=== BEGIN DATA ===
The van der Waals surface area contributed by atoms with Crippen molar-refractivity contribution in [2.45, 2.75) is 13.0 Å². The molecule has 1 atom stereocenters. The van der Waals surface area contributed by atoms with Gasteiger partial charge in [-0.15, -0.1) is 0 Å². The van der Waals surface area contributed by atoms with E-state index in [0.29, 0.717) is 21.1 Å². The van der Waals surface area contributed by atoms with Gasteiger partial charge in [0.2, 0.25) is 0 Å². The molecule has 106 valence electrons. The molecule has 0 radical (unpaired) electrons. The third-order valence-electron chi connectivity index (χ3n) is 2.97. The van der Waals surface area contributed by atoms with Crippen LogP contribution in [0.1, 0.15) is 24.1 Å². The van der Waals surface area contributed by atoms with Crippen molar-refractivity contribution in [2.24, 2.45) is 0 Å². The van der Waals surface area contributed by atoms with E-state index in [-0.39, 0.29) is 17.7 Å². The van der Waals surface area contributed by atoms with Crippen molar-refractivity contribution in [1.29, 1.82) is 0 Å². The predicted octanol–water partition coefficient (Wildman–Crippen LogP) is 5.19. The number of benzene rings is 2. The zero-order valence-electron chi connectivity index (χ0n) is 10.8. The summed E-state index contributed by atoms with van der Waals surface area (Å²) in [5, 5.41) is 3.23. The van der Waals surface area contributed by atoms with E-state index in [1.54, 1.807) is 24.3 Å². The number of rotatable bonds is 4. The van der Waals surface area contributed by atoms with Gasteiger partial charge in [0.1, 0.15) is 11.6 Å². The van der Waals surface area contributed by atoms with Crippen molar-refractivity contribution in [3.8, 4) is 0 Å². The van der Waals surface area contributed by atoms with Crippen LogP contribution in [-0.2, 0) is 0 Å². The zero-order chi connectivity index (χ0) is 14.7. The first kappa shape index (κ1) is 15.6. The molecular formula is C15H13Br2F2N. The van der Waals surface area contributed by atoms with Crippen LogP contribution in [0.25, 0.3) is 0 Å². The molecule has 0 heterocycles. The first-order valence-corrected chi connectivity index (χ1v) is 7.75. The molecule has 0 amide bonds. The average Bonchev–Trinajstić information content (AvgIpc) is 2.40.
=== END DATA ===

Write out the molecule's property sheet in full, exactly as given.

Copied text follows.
The van der Waals surface area contributed by atoms with Crippen molar-refractivity contribution in [2.45, 2.75) is 13.0 Å². The molecule has 1 atom stereocenters. The van der Waals surface area contributed by atoms with Gasteiger partial charge in [-0.15, -0.1) is 0 Å². The van der Waals surface area contributed by atoms with E-state index in [0.29, 0.717) is 21.1 Å². The van der Waals surface area contributed by atoms with Gasteiger partial charge in [0.2, 0.25) is 0 Å². The molecule has 106 valence electrons. The molecule has 0 radical (unpaired) electrons. The third-order valence-electron chi connectivity index (χ3n) is 2.97. The van der Waals surface area contributed by atoms with Crippen LogP contribution in [0.1, 0.15) is 24.1 Å². The van der Waals surface area contributed by atoms with Crippen molar-refractivity contribution in [2.24, 2.45) is 0 Å². The van der Waals surface area contributed by atoms with E-state index in [-0.39, 0.29) is 17.7 Å². The van der Waals surface area contributed by atoms with Crippen molar-refractivity contribution in [1.29, 1.82) is 0 Å². The predicted octanol–water partition coefficient (Wildman–Crippen LogP) is 5.19. The number of benzene rings is 2. The zero-order valence-electron chi connectivity index (χ0n) is 10.8. The summed E-state index contributed by atoms with van der Waals surface area (Å²) in [5, 5.41) is 3.23. The van der Waals surface area contributed by atoms with E-state index in [1.54, 1.807) is 24.3 Å². The number of rotatable bonds is 4. The van der Waals surface area contributed by atoms with Gasteiger partial charge in [0.1, 0.15) is 11.6 Å². The van der Waals surface area contributed by atoms with Crippen molar-refractivity contribution in [3.8, 4) is 0 Å². The van der Waals surface area contributed by atoms with Crippen LogP contribution in [-0.2, 0) is 0 Å². The zero-order chi connectivity index (χ0) is 14.7. The first kappa shape index (κ1) is 15.6. The molecular formula is C15H13Br2F2N. The van der Waals surface area contributed by atoms with Crippen LogP contribution in [0.25, 0.3) is 0 Å². The molecule has 0 heterocycles. The first-order valence-corrected chi connectivity index (χ1v) is 7.75. The molecule has 0 amide bonds. The average Bonchev–Trinajstić information content (AvgIpc) is 2.40.